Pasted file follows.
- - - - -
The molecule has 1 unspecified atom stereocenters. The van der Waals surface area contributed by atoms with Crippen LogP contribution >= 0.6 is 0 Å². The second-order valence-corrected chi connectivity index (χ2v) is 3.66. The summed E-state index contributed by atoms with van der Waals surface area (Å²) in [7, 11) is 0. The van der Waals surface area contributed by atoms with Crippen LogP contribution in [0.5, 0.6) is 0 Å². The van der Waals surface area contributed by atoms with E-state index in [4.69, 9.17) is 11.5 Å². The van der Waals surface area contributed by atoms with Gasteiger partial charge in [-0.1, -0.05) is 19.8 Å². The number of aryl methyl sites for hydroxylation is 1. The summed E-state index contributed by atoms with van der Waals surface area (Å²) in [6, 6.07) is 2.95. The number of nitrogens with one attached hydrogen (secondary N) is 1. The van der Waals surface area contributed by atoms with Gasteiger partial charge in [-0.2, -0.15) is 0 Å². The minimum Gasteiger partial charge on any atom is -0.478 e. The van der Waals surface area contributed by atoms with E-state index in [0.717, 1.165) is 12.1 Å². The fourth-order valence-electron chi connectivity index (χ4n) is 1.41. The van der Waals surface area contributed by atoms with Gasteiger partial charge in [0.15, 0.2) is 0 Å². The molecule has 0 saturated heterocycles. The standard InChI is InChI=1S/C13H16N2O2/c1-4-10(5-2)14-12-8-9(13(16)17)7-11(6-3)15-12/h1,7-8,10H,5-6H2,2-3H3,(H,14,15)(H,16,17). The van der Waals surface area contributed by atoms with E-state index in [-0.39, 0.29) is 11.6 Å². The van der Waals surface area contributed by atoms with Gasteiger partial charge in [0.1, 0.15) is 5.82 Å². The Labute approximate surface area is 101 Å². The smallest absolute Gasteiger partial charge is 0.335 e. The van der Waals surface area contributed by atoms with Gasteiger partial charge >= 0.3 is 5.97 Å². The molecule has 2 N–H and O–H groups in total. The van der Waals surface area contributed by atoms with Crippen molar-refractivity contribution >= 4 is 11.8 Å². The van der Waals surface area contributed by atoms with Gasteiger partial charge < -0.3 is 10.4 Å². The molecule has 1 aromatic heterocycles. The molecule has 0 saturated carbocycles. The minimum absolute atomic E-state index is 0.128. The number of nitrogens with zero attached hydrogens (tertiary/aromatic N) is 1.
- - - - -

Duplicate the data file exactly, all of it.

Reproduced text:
The molecule has 1 unspecified atom stereocenters. The van der Waals surface area contributed by atoms with Crippen LogP contribution >= 0.6 is 0 Å². The second-order valence-corrected chi connectivity index (χ2v) is 3.66. The summed E-state index contributed by atoms with van der Waals surface area (Å²) in [7, 11) is 0. The van der Waals surface area contributed by atoms with Crippen LogP contribution in [0.5, 0.6) is 0 Å². The van der Waals surface area contributed by atoms with E-state index in [4.69, 9.17) is 11.5 Å². The van der Waals surface area contributed by atoms with Gasteiger partial charge in [-0.1, -0.05) is 19.8 Å². The number of aryl methyl sites for hydroxylation is 1. The summed E-state index contributed by atoms with van der Waals surface area (Å²) in [6, 6.07) is 2.95. The number of nitrogens with one attached hydrogen (secondary N) is 1. The van der Waals surface area contributed by atoms with Gasteiger partial charge in [-0.2, -0.15) is 0 Å². The minimum Gasteiger partial charge on any atom is -0.478 e. The van der Waals surface area contributed by atoms with E-state index in [0.717, 1.165) is 12.1 Å². The fourth-order valence-electron chi connectivity index (χ4n) is 1.41. The van der Waals surface area contributed by atoms with Gasteiger partial charge in [0.15, 0.2) is 0 Å². The molecule has 0 saturated heterocycles. The standard InChI is InChI=1S/C13H16N2O2/c1-4-10(5-2)14-12-8-9(13(16)17)7-11(6-3)15-12/h1,7-8,10H,5-6H2,2-3H3,(H,14,15)(H,16,17). The van der Waals surface area contributed by atoms with E-state index in [-0.39, 0.29) is 11.6 Å². The van der Waals surface area contributed by atoms with Gasteiger partial charge in [0.1, 0.15) is 5.82 Å². The Labute approximate surface area is 101 Å². The smallest absolute Gasteiger partial charge is 0.335 e. The van der Waals surface area contributed by atoms with Gasteiger partial charge >= 0.3 is 5.97 Å². The molecule has 2 N–H and O–H groups in total. The van der Waals surface area contributed by atoms with Crippen molar-refractivity contribution >= 4 is 11.8 Å². The van der Waals surface area contributed by atoms with Gasteiger partial charge < -0.3 is 10.4 Å². The molecule has 1 aromatic heterocycles. The molecule has 0 saturated carbocycles. The minimum absolute atomic E-state index is 0.128. The number of nitrogens with zero attached hydrogens (tertiary/aromatic N) is 1.